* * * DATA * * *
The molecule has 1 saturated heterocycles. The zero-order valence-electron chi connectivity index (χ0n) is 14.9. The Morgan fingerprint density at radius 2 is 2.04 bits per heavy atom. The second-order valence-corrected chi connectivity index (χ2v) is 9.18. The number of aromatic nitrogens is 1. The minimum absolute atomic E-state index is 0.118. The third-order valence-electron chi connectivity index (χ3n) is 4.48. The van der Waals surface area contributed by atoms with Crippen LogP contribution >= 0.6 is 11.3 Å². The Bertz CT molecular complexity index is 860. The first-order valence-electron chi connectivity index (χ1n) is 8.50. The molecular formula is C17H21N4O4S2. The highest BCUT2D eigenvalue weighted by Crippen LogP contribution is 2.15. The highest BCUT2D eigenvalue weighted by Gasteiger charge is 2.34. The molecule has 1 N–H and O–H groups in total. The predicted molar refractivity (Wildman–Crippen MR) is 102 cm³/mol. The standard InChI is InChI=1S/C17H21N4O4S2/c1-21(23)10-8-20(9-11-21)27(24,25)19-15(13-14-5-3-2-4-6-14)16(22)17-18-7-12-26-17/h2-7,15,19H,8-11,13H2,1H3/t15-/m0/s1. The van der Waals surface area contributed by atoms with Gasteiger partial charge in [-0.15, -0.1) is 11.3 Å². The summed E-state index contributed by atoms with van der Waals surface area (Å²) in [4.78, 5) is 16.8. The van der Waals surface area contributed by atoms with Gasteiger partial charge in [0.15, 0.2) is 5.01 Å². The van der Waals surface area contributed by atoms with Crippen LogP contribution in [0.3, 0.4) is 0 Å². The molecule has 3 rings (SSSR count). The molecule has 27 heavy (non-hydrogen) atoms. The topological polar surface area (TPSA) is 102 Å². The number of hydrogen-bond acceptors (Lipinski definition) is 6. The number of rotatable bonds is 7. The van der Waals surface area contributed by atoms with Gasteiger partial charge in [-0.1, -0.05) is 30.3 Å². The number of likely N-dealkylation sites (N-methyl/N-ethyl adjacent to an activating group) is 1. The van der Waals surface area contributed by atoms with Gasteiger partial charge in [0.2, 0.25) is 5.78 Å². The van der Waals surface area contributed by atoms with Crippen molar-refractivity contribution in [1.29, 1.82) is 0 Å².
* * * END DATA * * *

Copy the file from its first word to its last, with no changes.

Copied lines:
The molecule has 1 saturated heterocycles. The zero-order valence-electron chi connectivity index (χ0n) is 14.9. The Morgan fingerprint density at radius 2 is 2.04 bits per heavy atom. The second-order valence-corrected chi connectivity index (χ2v) is 9.18. The number of aromatic nitrogens is 1. The minimum absolute atomic E-state index is 0.118. The third-order valence-electron chi connectivity index (χ3n) is 4.48. The van der Waals surface area contributed by atoms with Crippen LogP contribution >= 0.6 is 11.3 Å². The Bertz CT molecular complexity index is 860. The first-order valence-electron chi connectivity index (χ1n) is 8.50. The molecular formula is C17H21N4O4S2. The highest BCUT2D eigenvalue weighted by Crippen LogP contribution is 2.15. The highest BCUT2D eigenvalue weighted by Gasteiger charge is 2.34. The molecule has 1 N–H and O–H groups in total. The predicted molar refractivity (Wildman–Crippen MR) is 102 cm³/mol. The standard InChI is InChI=1S/C17H21N4O4S2/c1-21(23)10-8-20(9-11-21)27(24,25)19-15(13-14-5-3-2-4-6-14)16(22)17-18-7-12-26-17/h2-7,15,19H,8-11,13H2,1H3/t15-/m0/s1. The van der Waals surface area contributed by atoms with Gasteiger partial charge in [-0.15, -0.1) is 11.3 Å². The summed E-state index contributed by atoms with van der Waals surface area (Å²) in [4.78, 5) is 16.8. The van der Waals surface area contributed by atoms with Gasteiger partial charge in [0.15, 0.2) is 5.01 Å². The van der Waals surface area contributed by atoms with Crippen LogP contribution in [0.3, 0.4) is 0 Å². The molecule has 3 rings (SSSR count). The molecule has 27 heavy (non-hydrogen) atoms. The topological polar surface area (TPSA) is 102 Å². The number of hydrogen-bond acceptors (Lipinski definition) is 6. The number of rotatable bonds is 7. The van der Waals surface area contributed by atoms with Gasteiger partial charge in [-0.1, -0.05) is 30.3 Å². The number of likely N-dealkylation sites (N-methyl/N-ethyl adjacent to an activating group) is 1. The van der Waals surface area contributed by atoms with Gasteiger partial charge in [0.2, 0.25) is 5.78 Å². The van der Waals surface area contributed by atoms with Crippen molar-refractivity contribution in [1.29, 1.82) is 0 Å².